IBM's reorg shows shape of IT to come

IBM's recent folding of its hardware group into its software group is amazing. This shows much about what IT has become, and what lies ahead.

Jonathan Eunice Co-founder, Illuminata
Jonathan Eunice, co-founder and principal IT adviser at Illuminata, focuses on system architectures, operating environments, infrastructure software, development tools, and management strategies in networked IT. He has written hundreds of research publications and several books.
Jonathan Eunice
4 min read

I'm always wary of analyzing corporate organizations and reporting structures. They change frequently--every year or two, in some companies--so they're always in flux. And the details of who reports to whom, or what they want to call this business unit or that--those things matter, a bit, but not nearly so much as the products and services a company offers, how it goes to market, who its competitors are, and so on. Finally, company structures are very "inside baseball"--the kind of detailed who's-on-first, who's-warming-up-in-the-bullpen information that industry insiders may find interesting, but that isn't really all that useful to most customers or investors.

But I'm going to make an exception here because the changes going on at IBM illustrate important structural changes in IT overall, how vendors approach the market (and each other), and what customers can expect from IT providers in the coming years.

The news is as simple as it is astounding: IBM's Systems and Technology Group (STG)--the unit that makes IBM's mainframes, Power and x86 servers, storage, and microprocessors--will henceforth report into the IBM Software Group (SWG). Strictly speaking, IBM hasn't been "a hardware company" for nearly 20 years. Software and services have grown up to be, both in terms of revenue and industry footprint, what the company's about. Everyone who's looked at IBM or industry finances realizes this. Still, when you started thinking about IBM as "a computer company" all those years ago, it's hard to fully internalize the idea that it's no longer really "a computer company."

There was a time when IBM's hardware led all other activities, but that time is decades past. That's true even though some of IBM's gear--especially, System z mainframes--"drags along" enormous software and services revenue. Thousands of large enterprises around the world have truly mission-critical applications and business processes thoroughly intertwined with System z. But these enterprises--plus tens of thousands more--are at least equally entwined with IBM's software, services, and go-to-market functions.

And the world's changing. Enterprises are much more likely to start their IT planning and acquisitions with what they want and need to accomplish, not with pre-determinations of what hardware they'll run it on. That's a shift in customer thinking that benefits those focused on software and services. It similarly benefits those who consider non-IT issues such as financing, demand generation, and partner ecosystems equally important to products and services. IBM definitely thinks this way, about "the whole package," and not just about computers, or any other single element.

In fact, IBM has always done best when it has sold computing rather than computers. Sure, there's always been a lot of "we have the best blah-de-dah!" product marketing along the way. But compared to competitors, which have traditionally focused on having the best X, Y, or Z products, IBM's been more about business problems, processes, and outcomes. Historically, IBM was best equipped to engage enterprises at this higher level. But today, one finds virtually all of IBM's major competitors--for instance, Cisco, Dell, EMC, HP, Oracle, and VMware--all creating and exploiting systematic plays. They've even stolen the occasional march on the "it's about integration" or "it's about the outcome" themes that IBM pioneered.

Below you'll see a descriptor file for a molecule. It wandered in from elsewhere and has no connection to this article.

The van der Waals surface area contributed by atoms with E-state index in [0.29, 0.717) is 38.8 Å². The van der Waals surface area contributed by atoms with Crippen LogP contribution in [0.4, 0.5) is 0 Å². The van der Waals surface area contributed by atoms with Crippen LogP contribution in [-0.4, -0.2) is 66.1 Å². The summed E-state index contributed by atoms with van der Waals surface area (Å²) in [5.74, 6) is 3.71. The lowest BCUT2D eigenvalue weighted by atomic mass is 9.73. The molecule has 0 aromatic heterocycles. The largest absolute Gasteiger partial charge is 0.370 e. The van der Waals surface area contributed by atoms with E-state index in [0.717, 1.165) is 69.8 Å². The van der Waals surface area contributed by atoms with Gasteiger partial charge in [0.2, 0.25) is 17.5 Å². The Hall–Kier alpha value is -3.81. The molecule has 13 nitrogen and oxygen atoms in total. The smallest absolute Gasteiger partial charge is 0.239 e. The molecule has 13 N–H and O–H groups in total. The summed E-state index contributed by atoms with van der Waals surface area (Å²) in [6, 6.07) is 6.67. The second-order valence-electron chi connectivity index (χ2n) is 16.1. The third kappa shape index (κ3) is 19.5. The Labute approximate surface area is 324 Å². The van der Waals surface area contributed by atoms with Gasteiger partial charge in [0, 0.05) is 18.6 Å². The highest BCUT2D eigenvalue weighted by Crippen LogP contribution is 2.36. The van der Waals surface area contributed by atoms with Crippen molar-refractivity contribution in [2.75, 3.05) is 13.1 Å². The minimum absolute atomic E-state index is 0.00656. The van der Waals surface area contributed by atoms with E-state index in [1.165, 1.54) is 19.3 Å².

Customers once wanted lots and lots of "choice," but found that having dozens of product and vendor choices made for a very messy and expensive "IT sprawl." The trend in the last 15 years has ratcheted toward fewer vendors, more standardized acquisitions, and less homegrown integration. As a result, vertical integration is back in IT in a powerful way. Essentially all major IT vendors have steadily increased their scale and scope; as a result, acquisitions and industry consolidation--once rare in IT--are now commonplace.

Oracle's purchase of Sun and subsequent "Software. Hardware. Complete." campaign will be cited as the competitive initiative to which IBM's software + systems move is most directly responding. But it goes much deeper than a simple competitor or tit-for-tat response. The rise of VMware and cloud computing, SAP buying Sybase, Dell buying a major services capability, HP's major software and services expansions and Converged Infrastructure, Cisco's Unified Fabric and Unified Computing System--these show the tectonic realignment ongoing in IT. IBM's STG + SWG move is the next logical step in a consolidating, integrationist environment--as is putting Steve Mills, IBM's best and most successful portfolio manager, in charge. There's a lot more "inside baseball" in the move, but what does this mean from the customer perspective?

Enterprises now have to expect that they'll be dealing primarily with behemoth vendors pitching significantly integrated stacks. While there'll still be choice and ability to swap out parts of the stack here or there, vendors rather than users will be making more of the decisions about what pairs with what. The default choices for IT will increasingly be these increasingly integrated stacks. With fewer vendors, IT needs to further sharpen its understanding of what outcomes it targets, how much (or little) choice and control it will demand around individual component selections, and how it will manage its dwindling list of vendor and platform choices.